Now that we know where the regions we care about are, we have to read them.  This can be done by opening up the process memory (/proc/<pid>/mem), going to the start of the region we care about, and then reading a number of bytes equal to the size of the region.  After that, we will have a bunch of bytes that we need to make sense of.  Since regular expressions operate on strings, we have to decode the bytes into a string which we then pass to the regex.  Let's take a look at the code snippet:


with open('/proc/{0}/mem'.format(self.pid), 'rb', 0) as memory:
    memory.seek(region)
    rawBytes = memory.read(regionData['size'])
    regionData['hash'] = hashlib.sha1(rawBytes).hexdigest()
    decodedBytes = rawBytes.decode('utf-8', errors='ignore')

...
results = re.findall(filter, decodedBytes)


The first line opens the memory "file" as unbuffered (the '0') bytes (the 'b').  We then seek (go to) the start of the region, read the amount of memory corresponding to the size of the region, take the hash of the region, and then decode the bytes.  I take the hash of the region because if it has not changed, there is no reason to scan it for artifacts.  When we are decoding the bytes, we want to make sure they are decoded as unicode (in case there are unicode strings we want to look for) and ignore any errors (characters that cannot be translated).  Finally, we find all of the instances that match the regex filter in the decoded memory region.  The actual code supports multiple regex patterns.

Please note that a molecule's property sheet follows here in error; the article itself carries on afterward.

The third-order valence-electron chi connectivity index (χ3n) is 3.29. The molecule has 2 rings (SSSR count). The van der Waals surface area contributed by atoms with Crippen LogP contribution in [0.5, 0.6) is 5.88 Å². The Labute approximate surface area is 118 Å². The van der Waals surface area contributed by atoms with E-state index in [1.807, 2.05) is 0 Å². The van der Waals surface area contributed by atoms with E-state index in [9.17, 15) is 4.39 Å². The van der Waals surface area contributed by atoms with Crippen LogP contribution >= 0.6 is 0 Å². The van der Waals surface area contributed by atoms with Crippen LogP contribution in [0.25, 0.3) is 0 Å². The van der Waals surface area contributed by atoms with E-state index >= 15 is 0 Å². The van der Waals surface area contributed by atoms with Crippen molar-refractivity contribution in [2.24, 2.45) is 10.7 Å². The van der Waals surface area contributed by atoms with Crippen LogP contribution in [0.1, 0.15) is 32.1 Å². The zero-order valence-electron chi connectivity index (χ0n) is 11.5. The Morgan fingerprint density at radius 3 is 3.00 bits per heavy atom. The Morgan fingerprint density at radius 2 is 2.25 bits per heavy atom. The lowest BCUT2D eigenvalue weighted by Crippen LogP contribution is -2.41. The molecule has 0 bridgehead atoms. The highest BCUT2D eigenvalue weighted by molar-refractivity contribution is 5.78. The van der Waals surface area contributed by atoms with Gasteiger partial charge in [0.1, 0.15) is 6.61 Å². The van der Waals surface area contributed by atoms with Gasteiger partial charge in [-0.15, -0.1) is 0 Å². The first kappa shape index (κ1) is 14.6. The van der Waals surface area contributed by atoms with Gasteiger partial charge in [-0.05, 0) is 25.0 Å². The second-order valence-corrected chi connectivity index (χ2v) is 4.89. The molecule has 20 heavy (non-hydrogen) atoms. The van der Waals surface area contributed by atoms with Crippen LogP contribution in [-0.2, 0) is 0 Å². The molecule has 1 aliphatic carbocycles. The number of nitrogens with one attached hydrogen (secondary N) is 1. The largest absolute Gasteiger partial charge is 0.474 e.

That is basically it though.  Reading memory in Python is very easy, and surprisingly does not require the use of ptrace.  If we wanted to use ptrace, we could write the program in C, or use Python ctypes to create a binding for ptrace.  If you are interested in seeing that, let me know, and we could probably do that for a future post.

Why is this tool useful?


You might be wondering why this tool might be useful to you.  If you have root on a box, you could lay down a keylogger or read whatever file you want.  What if you want to capture user input that originates on a remote computer?  Let's say you have a web server (apache) running on your Linux box where people are transmitting sensitive information (like banking / financial information or their social security numbers).  You would not be able to capture that if you were on the server (without getting access to the client's computer) unless you were reading memory.  You might be thinking, that data is surely encrypted when it is sent to the server and that this tool will only see encrypted data.  For the data to be acted on (sent to another server, a back end database, whatever), it has to be decrypted at some stage.  If you are monitoring process memory and the timing is right, you should see that data.  So yes, this tool is of limited use, but it is an interesting way to get a sense of how memory allocation works in Linux.

What do you think?  Is my approach too naive?  Let me know in the comments.  Thanks for reading!